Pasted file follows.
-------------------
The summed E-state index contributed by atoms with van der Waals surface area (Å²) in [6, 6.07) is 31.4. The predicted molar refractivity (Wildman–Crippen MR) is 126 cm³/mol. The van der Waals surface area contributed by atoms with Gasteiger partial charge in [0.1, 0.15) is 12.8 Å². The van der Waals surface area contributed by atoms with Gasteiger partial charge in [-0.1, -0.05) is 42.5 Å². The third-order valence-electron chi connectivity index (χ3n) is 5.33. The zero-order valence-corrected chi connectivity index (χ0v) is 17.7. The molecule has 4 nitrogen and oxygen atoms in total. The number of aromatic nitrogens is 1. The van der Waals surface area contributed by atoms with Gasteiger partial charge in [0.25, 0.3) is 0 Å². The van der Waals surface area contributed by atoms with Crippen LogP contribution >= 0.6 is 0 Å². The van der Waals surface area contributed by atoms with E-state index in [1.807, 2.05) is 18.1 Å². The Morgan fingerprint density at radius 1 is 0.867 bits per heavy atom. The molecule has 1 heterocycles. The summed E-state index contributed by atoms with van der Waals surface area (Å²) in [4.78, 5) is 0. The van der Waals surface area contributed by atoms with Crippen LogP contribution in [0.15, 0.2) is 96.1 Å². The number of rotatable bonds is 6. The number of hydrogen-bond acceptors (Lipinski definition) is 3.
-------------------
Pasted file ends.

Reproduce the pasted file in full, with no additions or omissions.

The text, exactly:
The summed E-state index contributed by atoms with van der Waals surface area (Å²) in [6, 6.07) is 31.4. The predicted molar refractivity (Wildman–Crippen MR) is 126 cm³/mol. The van der Waals surface area contributed by atoms with Gasteiger partial charge in [0.1, 0.15) is 12.8 Å². The van der Waals surface area contributed by atoms with Gasteiger partial charge in [-0.1, -0.05) is 42.5 Å². The third-order valence-electron chi connectivity index (χ3n) is 5.33. The zero-order valence-corrected chi connectivity index (χ0v) is 17.7. The molecule has 4 nitrogen and oxygen atoms in total. The number of aromatic nitrogens is 1. The van der Waals surface area contributed by atoms with Gasteiger partial charge in [0.25, 0.3) is 0 Å². The van der Waals surface area contributed by atoms with Crippen LogP contribution >= 0.6 is 0 Å². The van der Waals surface area contributed by atoms with E-state index in [1.807, 2.05) is 18.1 Å². The Morgan fingerprint density at radius 1 is 0.867 bits per heavy atom. The molecule has 1 heterocycles. The summed E-state index contributed by atoms with van der Waals surface area (Å²) in [4.78, 5) is 0. The van der Waals surface area contributed by atoms with Crippen LogP contribution in [0.15, 0.2) is 96.1 Å². The number of rotatable bonds is 6. The number of hydrogen-bond acceptors (Lipinski definition) is 3.